Jack Strayer: A frank discussion about the future of MedicarePublished 9:15pm Wednesday, September 26, 2012
I had the privilege last week of leading a discussion on Medicare’s future with 20 members of the “Great Decisions Group” at the Cass County Council on Aging.
Having met with the group on two previous occasions — once about lobbying and the other about campaign finance reform — I knew they would be well-prepared and very engaging.
Just six weeks before Election Day, the three hours we spent together was free from political partisanship, and refreshingly open. While the title of the discussion last week was “Can We Afford the Affordable Health Care Act?” we mostly talked about Medicare and the provisions of Obamacare that will impact the program.
We all agreed that political ads — both Democratic and Republican — claiming that $700 billion will be cut from Medicare is just plain wrong. Nothing is being cut or will be cut in the future. What Congress and the Obama Administration have done is limit the growth of the program over the next 10 years. More money will be spent, but at a slower pace.
Speaking of Congress, we all agreed that cuts in the payroll tax made in 2011 and again this year did little to stimulate the economy and made the problem of Medicare’s solvency even worse.
We all liked that more preventive care and better prescription drug coverage will kick in over the next 24 months, but there were few who appreciated the hidden costs and the billions in new taxes that will be required to pay for the proposed improvements. We discussed the 18 tax increases included in the Affordable Health Care Act with mixed reactions.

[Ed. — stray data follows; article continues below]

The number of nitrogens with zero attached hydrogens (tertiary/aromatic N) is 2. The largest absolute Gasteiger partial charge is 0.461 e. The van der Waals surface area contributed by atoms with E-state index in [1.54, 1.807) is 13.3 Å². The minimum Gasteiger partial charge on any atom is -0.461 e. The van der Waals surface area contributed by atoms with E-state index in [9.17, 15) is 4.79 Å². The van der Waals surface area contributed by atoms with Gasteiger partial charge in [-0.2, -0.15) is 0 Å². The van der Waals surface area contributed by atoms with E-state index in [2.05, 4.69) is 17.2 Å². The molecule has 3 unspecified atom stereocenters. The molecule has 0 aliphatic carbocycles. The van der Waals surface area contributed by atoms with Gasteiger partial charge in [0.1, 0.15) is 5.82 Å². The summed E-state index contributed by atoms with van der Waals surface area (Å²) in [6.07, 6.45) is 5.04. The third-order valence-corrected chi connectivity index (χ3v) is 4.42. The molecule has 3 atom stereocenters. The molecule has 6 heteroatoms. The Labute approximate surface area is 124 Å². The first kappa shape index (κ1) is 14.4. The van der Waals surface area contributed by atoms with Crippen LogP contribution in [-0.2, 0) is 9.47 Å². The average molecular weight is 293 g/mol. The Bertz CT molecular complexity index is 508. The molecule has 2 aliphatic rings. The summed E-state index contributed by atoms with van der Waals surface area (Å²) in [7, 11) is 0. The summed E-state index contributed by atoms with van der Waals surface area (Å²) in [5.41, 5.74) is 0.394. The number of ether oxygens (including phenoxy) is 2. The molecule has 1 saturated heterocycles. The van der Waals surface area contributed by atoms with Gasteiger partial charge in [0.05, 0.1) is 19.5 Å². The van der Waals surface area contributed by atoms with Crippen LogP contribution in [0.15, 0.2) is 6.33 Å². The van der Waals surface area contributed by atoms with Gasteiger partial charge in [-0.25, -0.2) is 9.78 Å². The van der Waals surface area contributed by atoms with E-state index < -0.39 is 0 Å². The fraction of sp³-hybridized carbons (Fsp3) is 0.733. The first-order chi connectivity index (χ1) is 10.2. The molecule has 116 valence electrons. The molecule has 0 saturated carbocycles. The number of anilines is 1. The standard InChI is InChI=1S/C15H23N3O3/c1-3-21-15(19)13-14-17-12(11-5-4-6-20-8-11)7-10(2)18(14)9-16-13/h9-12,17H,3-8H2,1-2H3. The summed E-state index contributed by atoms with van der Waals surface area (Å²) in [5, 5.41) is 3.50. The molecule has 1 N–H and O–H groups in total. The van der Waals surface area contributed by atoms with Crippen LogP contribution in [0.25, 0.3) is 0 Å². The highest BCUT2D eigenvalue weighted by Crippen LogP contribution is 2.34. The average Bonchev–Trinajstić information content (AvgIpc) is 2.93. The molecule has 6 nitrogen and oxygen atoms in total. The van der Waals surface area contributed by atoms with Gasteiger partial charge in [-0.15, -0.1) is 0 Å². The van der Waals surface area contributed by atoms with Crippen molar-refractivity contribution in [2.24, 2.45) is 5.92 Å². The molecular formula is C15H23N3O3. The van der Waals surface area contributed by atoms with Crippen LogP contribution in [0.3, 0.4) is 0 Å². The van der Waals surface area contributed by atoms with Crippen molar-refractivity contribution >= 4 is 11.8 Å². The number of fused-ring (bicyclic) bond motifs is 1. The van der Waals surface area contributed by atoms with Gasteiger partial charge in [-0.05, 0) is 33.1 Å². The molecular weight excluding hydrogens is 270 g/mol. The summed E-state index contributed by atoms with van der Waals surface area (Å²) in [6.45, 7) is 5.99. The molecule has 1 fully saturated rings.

And finally, we talked about the so-called “Death Panels” and the high cost of dying. According to the Health Care Financing Administration, slightly more than half of all Medicare dollars are spent on patients who die within two months.
We rightly concluded that everyone — young and old — needs to make plans reflecting their dying wishes if they choose not to be resuscitated or don’t want to be placed on life support without hope of recovery. It’s a tough conversation to have, but we all need to make those decisions for ourselves so our surviving loved ones don’t have to make the call themselves.
It seems that including the “Death Panels” in the Affordable Health Care Act was constructive and cost-saving, whether we like it or not.
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